Let’s face it – everything is going online now so the faster you adopt this, the more advantage you’ll have over others.
And if you are gunning for your dream job at your dream company, using your social media to connect with potential employers may just be the way to go.
Why? First, it’s a direct link to the company’s official social media account so you don’t have to wonder if your CV will reach the right person or if you got the right e-mail address. Second, if you do it right, your social media may interest a hiring manager who thinks that you have the potential to be on board. Third – just about everyone is on social media so what better way to network and form a connection, right?
But before you fire your requests away or post a comment on the company’s social media page, you need to know the fine art of connecting online with your dream company. It’s not like you and I making a connection of Facebook; it’s a whole different ballgame altogether where if you play it right, it may just pay off big time.
Here are some things to think about before you press send or post:
#1 Do your research first
Before you tweet the CEO or HR director of the bank you want to work at, make sure you scroll through the entire feed to get a good idea of what the person is like. Some people are OK with you retweeting their original tweet and love to have an online banter with followers. Some may not be as responsive on Twitter but don’t really mind the comments. Get a feel of what that person’s online networking style is like so you can adapt yours to follow suit. If you do the opposite, you’ll be noticed for all the wrong reasons and last thing you want is to be thought of as rude, intrusive and annoying!
#2 Don’t hoard who you follow
It’s tempting to want to follow all the companies you think you might apply for but it’s a whole lot better if you have a selected list of relevant companies and individuals to keep in your follow list. This way, your social media won’t be flooded with posts and tweets and pictures from Company A to Company Z. Overload of information will cause you to lose focus (or even lose some important status updates like a job opening) so zoom in on who you are interested in for a more selective way to network online.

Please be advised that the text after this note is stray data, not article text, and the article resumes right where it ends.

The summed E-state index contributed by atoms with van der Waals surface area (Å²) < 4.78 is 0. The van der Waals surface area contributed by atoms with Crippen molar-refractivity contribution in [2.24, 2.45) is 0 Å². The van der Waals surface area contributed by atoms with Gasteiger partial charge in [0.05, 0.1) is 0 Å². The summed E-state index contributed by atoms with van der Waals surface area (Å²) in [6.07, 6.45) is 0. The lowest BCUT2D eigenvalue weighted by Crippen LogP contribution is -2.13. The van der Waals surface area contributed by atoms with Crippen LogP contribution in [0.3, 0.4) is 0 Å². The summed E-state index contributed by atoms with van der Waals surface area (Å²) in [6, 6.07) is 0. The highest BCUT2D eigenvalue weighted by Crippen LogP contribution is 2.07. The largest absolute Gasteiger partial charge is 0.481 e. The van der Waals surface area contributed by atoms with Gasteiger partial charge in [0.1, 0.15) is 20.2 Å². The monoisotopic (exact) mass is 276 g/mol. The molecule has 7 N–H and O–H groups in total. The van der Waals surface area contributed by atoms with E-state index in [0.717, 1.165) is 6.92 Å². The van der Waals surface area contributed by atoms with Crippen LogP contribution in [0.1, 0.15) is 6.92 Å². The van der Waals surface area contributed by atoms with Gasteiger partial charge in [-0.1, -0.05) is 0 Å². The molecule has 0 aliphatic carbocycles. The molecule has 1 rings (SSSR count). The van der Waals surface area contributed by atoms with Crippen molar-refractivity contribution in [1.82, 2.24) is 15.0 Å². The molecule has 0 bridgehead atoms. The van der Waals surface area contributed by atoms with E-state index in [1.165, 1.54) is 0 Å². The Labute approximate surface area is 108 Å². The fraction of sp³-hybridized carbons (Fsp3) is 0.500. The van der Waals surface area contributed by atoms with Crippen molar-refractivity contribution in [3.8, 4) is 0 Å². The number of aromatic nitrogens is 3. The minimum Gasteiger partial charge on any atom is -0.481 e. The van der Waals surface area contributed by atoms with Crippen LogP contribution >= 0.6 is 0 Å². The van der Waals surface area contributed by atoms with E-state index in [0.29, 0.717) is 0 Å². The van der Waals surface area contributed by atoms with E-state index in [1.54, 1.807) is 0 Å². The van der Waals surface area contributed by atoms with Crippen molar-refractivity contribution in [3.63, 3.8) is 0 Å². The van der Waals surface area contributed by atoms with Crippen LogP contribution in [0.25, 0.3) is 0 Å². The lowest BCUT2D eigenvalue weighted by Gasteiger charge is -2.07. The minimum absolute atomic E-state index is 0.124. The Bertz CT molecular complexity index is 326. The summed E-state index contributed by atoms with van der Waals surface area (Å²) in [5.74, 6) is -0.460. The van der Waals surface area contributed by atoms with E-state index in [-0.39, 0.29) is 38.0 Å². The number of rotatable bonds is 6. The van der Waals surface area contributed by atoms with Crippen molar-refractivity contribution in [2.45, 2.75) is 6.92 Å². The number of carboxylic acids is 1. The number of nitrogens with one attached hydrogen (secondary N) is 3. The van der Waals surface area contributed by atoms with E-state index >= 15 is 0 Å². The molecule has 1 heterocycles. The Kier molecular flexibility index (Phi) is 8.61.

#3 Don’t spam
So the HR director replied your tweet to him – yippee! But that’s not a ticket to make a comment on every single thing he posts up on his social media. You don’t want to come across as a stalker on social media and basically flooding the company’s or individual’s page with your comments is definitely the first way you’ll be singled out as one. Go easy on the comments – you want to be memorable, not a crazed fan!
#4 Work on your own social media feed
You sure you want to post that TikTok of you doing that dance? Not too sure if that’s the image you want to convey to your future employers! Most social media accounts are public (until you actively make it private) so your personal world is for all to see, yups – that HR director included. You don’t want to make controversial updates or post photos of you doing reckless things. With social media as huge part of our lives now, more and more people use it to get a gauge on the kind of person you are – and that includes the hiring manager from the company you’ve been eyeing. What you want to do is make sure you are professional in your social media count, that your personal brand is well represented. You can always set up a private account for just friends and family to showcase your fun side.
#5 Go on, be brave
Been lurking in the background for a while on the employer’s Facebook or Twitter? You can’t form a connection until you make one. If you’ve done your homework and know what you’re talking about, go on and send a comment or a tweet back. Keep it short though; that’s more impressive and memorable than a super long post. Then sit back and see if they bite the bait.
#6 But don’t connect just for the sake of connecting
So you’ve gone for an interview. Then you decided to do a search on social media for the person who interviewed you. Bingo – found it. It’s probably safe to hit the Add button right? Not quite – just because you’ve had one connection during the interview doesn’t give you the green light to send in a friend request. It may make the other person uncomfortable, especially if you don’t really have a reason to connect.
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